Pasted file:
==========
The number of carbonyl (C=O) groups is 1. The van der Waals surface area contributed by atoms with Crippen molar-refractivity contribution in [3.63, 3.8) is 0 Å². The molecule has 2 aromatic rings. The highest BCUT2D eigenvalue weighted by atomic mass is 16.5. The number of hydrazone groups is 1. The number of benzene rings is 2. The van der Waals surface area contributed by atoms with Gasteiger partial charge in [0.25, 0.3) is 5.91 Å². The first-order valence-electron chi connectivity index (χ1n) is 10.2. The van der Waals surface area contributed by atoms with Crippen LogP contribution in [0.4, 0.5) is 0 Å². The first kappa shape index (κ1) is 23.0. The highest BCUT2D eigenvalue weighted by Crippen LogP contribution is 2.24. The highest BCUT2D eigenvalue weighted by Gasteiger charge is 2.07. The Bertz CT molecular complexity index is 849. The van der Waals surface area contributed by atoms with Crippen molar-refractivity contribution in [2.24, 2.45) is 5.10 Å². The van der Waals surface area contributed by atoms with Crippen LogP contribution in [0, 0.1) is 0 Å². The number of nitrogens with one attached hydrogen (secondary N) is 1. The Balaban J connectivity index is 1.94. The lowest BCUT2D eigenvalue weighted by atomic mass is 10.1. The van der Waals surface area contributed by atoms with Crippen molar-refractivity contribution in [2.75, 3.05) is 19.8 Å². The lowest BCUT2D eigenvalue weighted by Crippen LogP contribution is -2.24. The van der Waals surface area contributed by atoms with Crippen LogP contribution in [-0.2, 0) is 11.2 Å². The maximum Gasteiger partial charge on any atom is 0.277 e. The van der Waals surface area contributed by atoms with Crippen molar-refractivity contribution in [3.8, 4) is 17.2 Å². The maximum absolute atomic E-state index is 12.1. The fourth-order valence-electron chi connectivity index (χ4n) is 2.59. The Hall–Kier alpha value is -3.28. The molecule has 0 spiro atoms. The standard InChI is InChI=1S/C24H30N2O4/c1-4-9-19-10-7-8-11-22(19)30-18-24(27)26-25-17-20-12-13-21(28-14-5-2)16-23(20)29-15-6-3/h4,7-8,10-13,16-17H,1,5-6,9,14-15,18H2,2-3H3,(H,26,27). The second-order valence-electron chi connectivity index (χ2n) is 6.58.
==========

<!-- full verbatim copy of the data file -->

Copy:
The number of carbonyl (C=O) groups is 1. The van der Waals surface area contributed by atoms with Crippen molar-refractivity contribution in [3.63, 3.8) is 0 Å². The molecule has 2 aromatic rings. The highest BCUT2D eigenvalue weighted by atomic mass is 16.5. The number of hydrazone groups is 1. The number of benzene rings is 2. The van der Waals surface area contributed by atoms with Gasteiger partial charge in [0.25, 0.3) is 5.91 Å². The first-order valence-electron chi connectivity index (χ1n) is 10.2. The van der Waals surface area contributed by atoms with Crippen LogP contribution in [0.4, 0.5) is 0 Å². The first kappa shape index (κ1) is 23.0. The highest BCUT2D eigenvalue weighted by Crippen LogP contribution is 2.24. The highest BCUT2D eigenvalue weighted by Gasteiger charge is 2.07. The Bertz CT molecular complexity index is 849. The van der Waals surface area contributed by atoms with Crippen molar-refractivity contribution in [2.24, 2.45) is 5.10 Å². The van der Waals surface area contributed by atoms with Crippen LogP contribution in [0, 0.1) is 0 Å². The number of nitrogens with one attached hydrogen (secondary N) is 1. The Balaban J connectivity index is 1.94. The lowest BCUT2D eigenvalue weighted by atomic mass is 10.1. The van der Waals surface area contributed by atoms with Crippen molar-refractivity contribution in [2.75, 3.05) is 19.8 Å². The lowest BCUT2D eigenvalue weighted by Crippen LogP contribution is -2.24. The van der Waals surface area contributed by atoms with Crippen LogP contribution in [-0.2, 0) is 11.2 Å². The maximum Gasteiger partial charge on any atom is 0.277 e. The van der Waals surface area contributed by atoms with Crippen molar-refractivity contribution in [3.8, 4) is 17.2 Å². The maximum absolute atomic E-state index is 12.1. The fourth-order valence-electron chi connectivity index (χ4n) is 2.59. The Hall–Kier alpha value is -3.28. The molecule has 0 spiro atoms. The standard InChI is InChI=1S/C24H30N2O4/c1-4-9-19-10-7-8-11-22(19)30-18-24(27)26-25-17-20-12-13-21(28-14-5-2)16-23(20)29-15-6-3/h4,7-8,10-13,16-17H,1,5-6,9,14-15,18H2,2-3H3,(H,26,27). The second-order valence-electron chi connectivity index (χ2n) is 6.58.